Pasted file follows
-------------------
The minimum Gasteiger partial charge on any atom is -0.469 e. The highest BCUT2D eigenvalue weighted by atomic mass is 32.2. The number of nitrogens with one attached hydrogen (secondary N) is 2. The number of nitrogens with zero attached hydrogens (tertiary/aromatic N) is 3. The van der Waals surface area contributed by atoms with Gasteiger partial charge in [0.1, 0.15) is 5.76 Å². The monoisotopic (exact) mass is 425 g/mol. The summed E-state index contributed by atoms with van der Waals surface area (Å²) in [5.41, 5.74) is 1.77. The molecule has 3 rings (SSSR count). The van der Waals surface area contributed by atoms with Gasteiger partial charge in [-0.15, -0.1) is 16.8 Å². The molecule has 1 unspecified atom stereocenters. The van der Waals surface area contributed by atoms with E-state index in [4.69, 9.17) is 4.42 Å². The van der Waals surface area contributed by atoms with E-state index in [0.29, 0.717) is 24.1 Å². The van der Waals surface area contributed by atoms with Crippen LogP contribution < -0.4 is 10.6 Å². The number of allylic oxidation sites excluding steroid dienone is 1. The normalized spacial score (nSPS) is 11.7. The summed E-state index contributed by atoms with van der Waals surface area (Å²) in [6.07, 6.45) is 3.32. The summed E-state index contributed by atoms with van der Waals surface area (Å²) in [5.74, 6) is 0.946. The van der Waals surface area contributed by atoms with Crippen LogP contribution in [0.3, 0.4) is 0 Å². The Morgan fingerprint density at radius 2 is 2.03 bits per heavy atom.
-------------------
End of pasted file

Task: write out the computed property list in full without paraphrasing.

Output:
The minimum Gasteiger partial charge on any atom is -0.469 e. The highest BCUT2D eigenvalue weighted by atomic mass is 32.2. The number of nitrogens with one attached hydrogen (secondary N) is 2. The number of nitrogens with zero attached hydrogens (tertiary/aromatic N) is 3. The van der Waals surface area contributed by atoms with Gasteiger partial charge in [0.1, 0.15) is 5.76 Å². The monoisotopic (exact) mass is 425 g/mol. The summed E-state index contributed by atoms with van der Waals surface area (Å²) in [5.41, 5.74) is 1.77. The molecule has 3 rings (SSSR count). The van der Waals surface area contributed by atoms with Gasteiger partial charge in [-0.15, -0.1) is 16.8 Å². The molecule has 1 unspecified atom stereocenters. The van der Waals surface area contributed by atoms with E-state index in [4.69, 9.17) is 4.42 Å². The van der Waals surface area contributed by atoms with E-state index in [0.29, 0.717) is 24.1 Å². The van der Waals surface area contributed by atoms with Crippen LogP contribution < -0.4 is 10.6 Å². The number of allylic oxidation sites excluding steroid dienone is 1. The normalized spacial score (nSPS) is 11.7. The summed E-state index contributed by atoms with van der Waals surface area (Å²) in [6.07, 6.45) is 3.32. The summed E-state index contributed by atoms with van der Waals surface area (Å²) in [5.74, 6) is 0.946. The van der Waals surface area contributed by atoms with Crippen LogP contribution in [0.3, 0.4) is 0 Å². The Morgan fingerprint density at radius 2 is 2.03 bits per heavy atom.